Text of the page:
Seymour: Scotland are on the rise
Scotland wing Tommy Seymour believes Saturday's win over Argentina proves the Dark Blues have turned a corner following this year's humiliating RBS 6 Nations display.
Vern Cotter's first home match in charge saw his team run in five tries against the Pumas as they registered their first victory over the South Americans at Murrayfield in 24 years.
The 41-31 triumph also came just one day shy of a full calendar year since the Scots' last win on home soil against Japan.
Australian Scott Johnson was the interim head coach on that day but was powerless to stop the side sliding to a humiliating 28-point whitewash against South Africa in the match that followed.
If that was bad, the 20-0 drubbing dished out by England in Edinburgh just two games into a bruising Six Nations campaign took Scotland to new depths of despair before they closed out the championship with a 51-3 battering from Wales in Cardiff.
But with Kiwi coach Cotter now in charge, Seymour believes Scotland are starting to show signs of significant improvement.
"There is a great vibe around the place," said the Glasgow back. "That's not to say there wasn't one last year but there was a couple of results then that we were disappointed with.
"Greig Laidlaw said a very key line in the dressing room before the game about drawing a line and moving past stuff that has happened.
"It's a huge year for us with the World Cup coming up and we just need to go out and focus on playing consistency and the type of rugby we want to produce. Saturday was one foot in the right direction."
While the scores by both Gray brothers, Richie and Jonny, on top of the tries added by Sean Maitland, Stuart Hogg and Seymour, were hugely encouraging, the shine was taken off Saturday's opening autumn Test victory by the late fumble of points which allowed Argentina to close the gap on Cotter's men.
Hogg's score and a Laidlaw penalty early in the second half had put Scotland 24 points up, but when first Rob Harley and then Jim Hamilton were needlessly sin-binned, the hosts were left playing with 14 men for the final 20 minutes.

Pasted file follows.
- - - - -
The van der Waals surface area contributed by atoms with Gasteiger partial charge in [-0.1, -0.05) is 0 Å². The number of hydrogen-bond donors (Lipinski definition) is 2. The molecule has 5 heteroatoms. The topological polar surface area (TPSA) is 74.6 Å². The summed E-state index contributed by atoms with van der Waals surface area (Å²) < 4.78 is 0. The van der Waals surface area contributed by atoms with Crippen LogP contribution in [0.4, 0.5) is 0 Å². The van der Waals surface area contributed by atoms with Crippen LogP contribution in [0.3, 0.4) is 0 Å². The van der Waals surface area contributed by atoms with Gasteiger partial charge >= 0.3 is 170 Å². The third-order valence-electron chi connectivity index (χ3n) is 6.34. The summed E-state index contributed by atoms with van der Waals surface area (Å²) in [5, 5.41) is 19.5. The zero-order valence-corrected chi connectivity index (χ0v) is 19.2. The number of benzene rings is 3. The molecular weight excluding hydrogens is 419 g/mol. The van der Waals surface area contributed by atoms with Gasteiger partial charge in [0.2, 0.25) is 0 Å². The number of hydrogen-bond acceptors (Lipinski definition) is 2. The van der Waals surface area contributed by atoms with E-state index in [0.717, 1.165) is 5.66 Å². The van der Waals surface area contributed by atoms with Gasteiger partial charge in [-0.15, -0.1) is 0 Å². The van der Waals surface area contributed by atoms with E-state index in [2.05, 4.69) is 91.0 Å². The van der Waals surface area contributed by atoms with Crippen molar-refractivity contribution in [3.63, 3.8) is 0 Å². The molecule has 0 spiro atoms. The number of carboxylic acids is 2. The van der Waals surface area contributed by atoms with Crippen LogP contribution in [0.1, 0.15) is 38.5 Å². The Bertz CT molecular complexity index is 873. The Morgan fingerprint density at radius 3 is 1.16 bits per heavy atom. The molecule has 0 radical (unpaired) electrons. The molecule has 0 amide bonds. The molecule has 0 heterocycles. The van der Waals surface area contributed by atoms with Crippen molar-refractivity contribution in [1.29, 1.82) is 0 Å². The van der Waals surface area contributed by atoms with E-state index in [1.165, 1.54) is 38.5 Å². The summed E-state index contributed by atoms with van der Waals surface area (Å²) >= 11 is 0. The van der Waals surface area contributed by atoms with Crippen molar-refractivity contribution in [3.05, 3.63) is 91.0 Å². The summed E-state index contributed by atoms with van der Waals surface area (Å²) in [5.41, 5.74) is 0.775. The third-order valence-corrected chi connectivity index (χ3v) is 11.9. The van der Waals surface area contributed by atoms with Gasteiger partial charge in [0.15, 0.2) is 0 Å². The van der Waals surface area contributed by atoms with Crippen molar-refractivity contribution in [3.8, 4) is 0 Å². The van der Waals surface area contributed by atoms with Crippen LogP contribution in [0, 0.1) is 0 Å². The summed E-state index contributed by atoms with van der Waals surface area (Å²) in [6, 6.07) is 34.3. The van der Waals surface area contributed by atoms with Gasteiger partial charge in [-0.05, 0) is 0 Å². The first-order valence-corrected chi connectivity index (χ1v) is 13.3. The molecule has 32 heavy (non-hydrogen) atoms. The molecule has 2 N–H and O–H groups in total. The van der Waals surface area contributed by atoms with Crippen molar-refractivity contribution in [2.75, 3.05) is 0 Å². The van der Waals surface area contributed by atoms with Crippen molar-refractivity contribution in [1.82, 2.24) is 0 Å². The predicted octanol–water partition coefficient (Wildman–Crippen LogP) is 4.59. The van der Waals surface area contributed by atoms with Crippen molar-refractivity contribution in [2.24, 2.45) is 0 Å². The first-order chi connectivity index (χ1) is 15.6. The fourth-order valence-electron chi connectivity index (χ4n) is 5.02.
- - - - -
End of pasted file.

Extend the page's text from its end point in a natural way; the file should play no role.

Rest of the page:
That allowed the Pumas to shake themselves back into action for the first time since Javier Ortega Desio had prowled through to score the opening try after just 90 seconds.
They were handed a penalty try by Waynes Barnes as Scotland got out of shape in defence before Tomas Cubelli crashed over for a late double.
With the world champion All Blacks next up in the Scottish capital on November 15, Seymour knows his side will not get away with the same kind of sloppiness.
He said: "We scored 41 points out there, which is wonderful. But the reality is our opponents scored 31, so it was only a 10-point margin.
"It was great to get points on the board but we can't afford to make the mistakes we did against Argentina when the All Blacks come here.
"That is a key point. The feeling after the game has to be measured. There was a lot of positives in regards the rugby we produced.
"But we have got some huge games coming up - starting with New Zealand - and we can ill-afford to shift points in the way we did on Saturday, because the likes of the All Blacks will take them far more easily and on a far more consistent basis.
"We need to be really positive about the things we did well but by the same token make sure that some of the little flaws which crept in at the end are eradicated."
Edinburgh scrum-half Sam Hidalgo-Clyne will join up with Cotter's squad on Monday as precautionary cover for Henry Pyrgos, who suffered a concussion after coming on as a late replacement for skipper Laidlaw.